Why This Spice Expert Wants You To Add Sumac To Your Spice Rack

mbg Editorial Assistant By Christina Coughlin
mbg Editorial Assistant
Christina Coughlin is an editorial assistant at mindbodygreen. She graduated from Georgetown University in 2019 with a degree in psychology and music.
Herbs And Spices On Spoons On A Marble Background.

Image by Darren Muir / Stocksy

It's time for spices to get the recognition they deserve. Feeling low-energy? Add some cloves to your tea or cider. Want to boost the flavor of a boring salad? Sprinkle on some coriander. Looking to curb inflammation and stabilize blood sugar? Cinnamon is your guy. Needless to say, adding spices to your favorite dishes is worth it, due to their plethora of health benefits and flavor profiles (plus, they'll make your whole home smell heavenly).

And if you're looking for a new seasoning to add to your collection, spice expert Kanchan Koya, Ph.D., has the answer. When we asked Koya what spice she wants to see people using every day, she didn't even hesitate: Sumac, she says, is a spice worth including on the rack.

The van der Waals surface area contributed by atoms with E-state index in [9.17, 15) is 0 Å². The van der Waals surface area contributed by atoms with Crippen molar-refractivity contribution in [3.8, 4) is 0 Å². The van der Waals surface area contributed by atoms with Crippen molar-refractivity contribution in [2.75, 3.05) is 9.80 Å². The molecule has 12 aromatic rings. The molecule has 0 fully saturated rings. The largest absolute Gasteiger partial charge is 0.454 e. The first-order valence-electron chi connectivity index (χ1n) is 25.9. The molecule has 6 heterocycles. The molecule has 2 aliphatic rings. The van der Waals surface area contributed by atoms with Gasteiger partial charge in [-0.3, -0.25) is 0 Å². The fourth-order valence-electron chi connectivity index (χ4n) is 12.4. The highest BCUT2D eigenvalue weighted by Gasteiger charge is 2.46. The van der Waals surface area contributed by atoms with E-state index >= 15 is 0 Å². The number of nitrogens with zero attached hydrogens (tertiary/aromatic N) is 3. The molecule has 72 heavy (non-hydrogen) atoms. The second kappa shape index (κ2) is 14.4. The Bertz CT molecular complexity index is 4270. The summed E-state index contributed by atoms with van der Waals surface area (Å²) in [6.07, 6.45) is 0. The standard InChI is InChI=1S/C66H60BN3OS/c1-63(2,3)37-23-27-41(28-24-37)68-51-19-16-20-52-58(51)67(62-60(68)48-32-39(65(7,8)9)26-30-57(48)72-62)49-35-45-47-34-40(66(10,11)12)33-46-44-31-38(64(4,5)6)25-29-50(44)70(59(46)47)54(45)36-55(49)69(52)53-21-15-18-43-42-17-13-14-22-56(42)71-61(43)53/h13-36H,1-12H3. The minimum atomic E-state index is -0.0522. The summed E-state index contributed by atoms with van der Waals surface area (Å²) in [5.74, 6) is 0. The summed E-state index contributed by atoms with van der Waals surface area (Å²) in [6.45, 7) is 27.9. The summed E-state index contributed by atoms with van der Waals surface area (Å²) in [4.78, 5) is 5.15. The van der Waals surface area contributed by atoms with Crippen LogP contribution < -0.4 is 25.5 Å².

What is sumac?

According to Koya, sumac has been used in Middle Eastern cuisine for centuries but is a "relative newcomer" in the West. Coming from the sumac bush commonly found in East Asia, the spice is produced when the bush's deep red berries are dried and ground up.

Along with its beneficial phytonutrients and antioxidant compounds (called anthocyanins), sumac can be used as a powerful anti-inflammatory. Koya says these properties are indicated by the spice's "beautiful burgundy-purple color."

Anthocyanins have been used to treat a variety of health conditions, including high blood pressure, colds, and viruses. In a 2014 study, sumac was found to be effective in treating patients with type 2 diabetes, helping to lower blood sugar levels. 

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How do you use it?

For how to use the spice, Koya recommends sprinkling it anywhere you can. As a topping, she suggests using sumac to season your hummus. On main dishes? Any and all salads, fish, chicken, and even eggs. "It's lemony, zingy, earthy, fruity notes will elevate any dish," she says.

For more ways you can add sumac to your plates, check out our favorite sumac-seasoned salad, plus some easy Instant Pot recipes that incorporate the aromatic spice. According to Koya, there's no harm in spicing up your life.

Ready to learn how to fight inflammation and address autoimmune disease through the power of food? Join our 5-Day Inflammation Video Summit with mindbodygreen’s top doctors.

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